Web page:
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A GP's guide to accessing home care

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Appeared on www.medicalobserver.com.au 15 February 2019.
Written by Zilla Efrat

Last December, the Federal Government released 10,000 more high-level home care packages enabling more patients older than 65 — or Aborigines and Torres Strait Islanders older than 50 — to obtain home-based services.

The $287 million expansion in funding came on top of an extra 20,000 home care packages added to the Department of Health’s aged care scheme over the previous 12 months.

The scheme funds much-needed services such as personal care, transport, modifications to the home such as hand rails or ramps, nursing, physiotherapy, meals and help with cooking, household jobs like cleaning or gardening, equipment such as walking frames, and social activities to combat isolation.

Waiting for action

However, the government’s own Home Care Packages Program Data Report for the period 1 July to 30 September 2018, released in November, revealed that 126,732 people were waiting for a package that matched their needs.

This report also showed that the wait times for people receiving the lowest-level package was 3-6 months.

The wait time for all other packages was more than one year, but Therese Adami, general manager for Catholic Healthcare Community Services, says some people have waited for up to two years.

Waiting times depend on the priority to which people are assigned after being assessed by a local Aged Care Assessment Team (ACAT), she says.

Many people self-refer to the scheme, which is part of My Aged Care. However, GPs can also refer and can assist in ensuring patients know how to access the system, Ms Adami says.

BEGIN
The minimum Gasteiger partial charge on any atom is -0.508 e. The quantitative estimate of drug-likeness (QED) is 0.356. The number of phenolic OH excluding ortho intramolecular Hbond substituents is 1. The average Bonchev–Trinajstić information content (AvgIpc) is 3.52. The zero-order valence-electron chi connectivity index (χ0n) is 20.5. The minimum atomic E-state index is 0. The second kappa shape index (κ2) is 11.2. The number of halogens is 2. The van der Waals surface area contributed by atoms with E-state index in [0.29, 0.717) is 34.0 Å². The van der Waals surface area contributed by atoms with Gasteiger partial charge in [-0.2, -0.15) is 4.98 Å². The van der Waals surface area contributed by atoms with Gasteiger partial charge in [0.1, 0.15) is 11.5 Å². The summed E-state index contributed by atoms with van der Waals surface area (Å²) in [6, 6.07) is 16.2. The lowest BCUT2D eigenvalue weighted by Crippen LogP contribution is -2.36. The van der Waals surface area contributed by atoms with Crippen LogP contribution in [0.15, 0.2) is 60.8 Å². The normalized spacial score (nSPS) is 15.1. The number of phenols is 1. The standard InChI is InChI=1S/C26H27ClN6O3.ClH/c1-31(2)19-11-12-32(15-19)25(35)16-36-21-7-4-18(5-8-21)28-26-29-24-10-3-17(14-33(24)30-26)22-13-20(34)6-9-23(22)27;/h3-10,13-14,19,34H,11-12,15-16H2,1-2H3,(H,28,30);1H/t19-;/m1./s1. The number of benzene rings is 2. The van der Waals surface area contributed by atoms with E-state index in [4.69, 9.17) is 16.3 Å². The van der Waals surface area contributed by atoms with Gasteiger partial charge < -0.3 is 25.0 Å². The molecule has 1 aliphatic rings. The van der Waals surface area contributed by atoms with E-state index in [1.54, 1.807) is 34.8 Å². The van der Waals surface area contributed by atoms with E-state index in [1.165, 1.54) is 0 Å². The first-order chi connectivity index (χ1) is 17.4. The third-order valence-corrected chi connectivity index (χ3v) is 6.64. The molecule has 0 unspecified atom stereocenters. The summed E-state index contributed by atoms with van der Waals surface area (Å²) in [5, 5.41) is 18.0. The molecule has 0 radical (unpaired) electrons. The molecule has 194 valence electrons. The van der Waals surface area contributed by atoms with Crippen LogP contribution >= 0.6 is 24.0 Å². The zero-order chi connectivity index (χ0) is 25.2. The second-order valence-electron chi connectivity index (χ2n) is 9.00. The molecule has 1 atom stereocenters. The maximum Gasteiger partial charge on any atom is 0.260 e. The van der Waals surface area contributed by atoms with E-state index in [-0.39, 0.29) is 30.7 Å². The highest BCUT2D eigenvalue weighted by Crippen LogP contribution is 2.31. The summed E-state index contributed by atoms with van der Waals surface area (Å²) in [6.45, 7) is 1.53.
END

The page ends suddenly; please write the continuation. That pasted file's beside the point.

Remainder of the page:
First port of call

As a first step, GPs can refer, or direct, patients who would clearly benefit from some assistance in the home, or even a move to an aged care home, to the My Aged Care website and/or hotline.

It can take about 30 minutes to lodge a patient’s details on the website, which can be done by the patient, one of their family members or a member of the practice staff, who can also fax My Aged Care advising them of the patient’s needs.

My Aged Care staff member should make contact with the patient within 48 hours, and if they are not able to reach the person, they will let the practice know.

Looking for service providers

Another route for a patient to take is via a home-care service provider, which can be contacted directly and can go through the My Aged Care process with the patient.

There are many of these service providers. Indeed, their number has nearly doubled to almost 900 since 2016, sparking concerns that it has become too easy to enter this business.

In January, Minister for Aged Care Ken Wyatt told the ABC’s 7.30 Report that the government would review whether it was necessary to tighten registration requirements for these providers after allegations of price-gouging, non-compliance with standards and aggressive sales techniques.

His comments followed reports by the ABC that, since July, 14 home care providers had been served non-compliance notices and three had been sanctioned.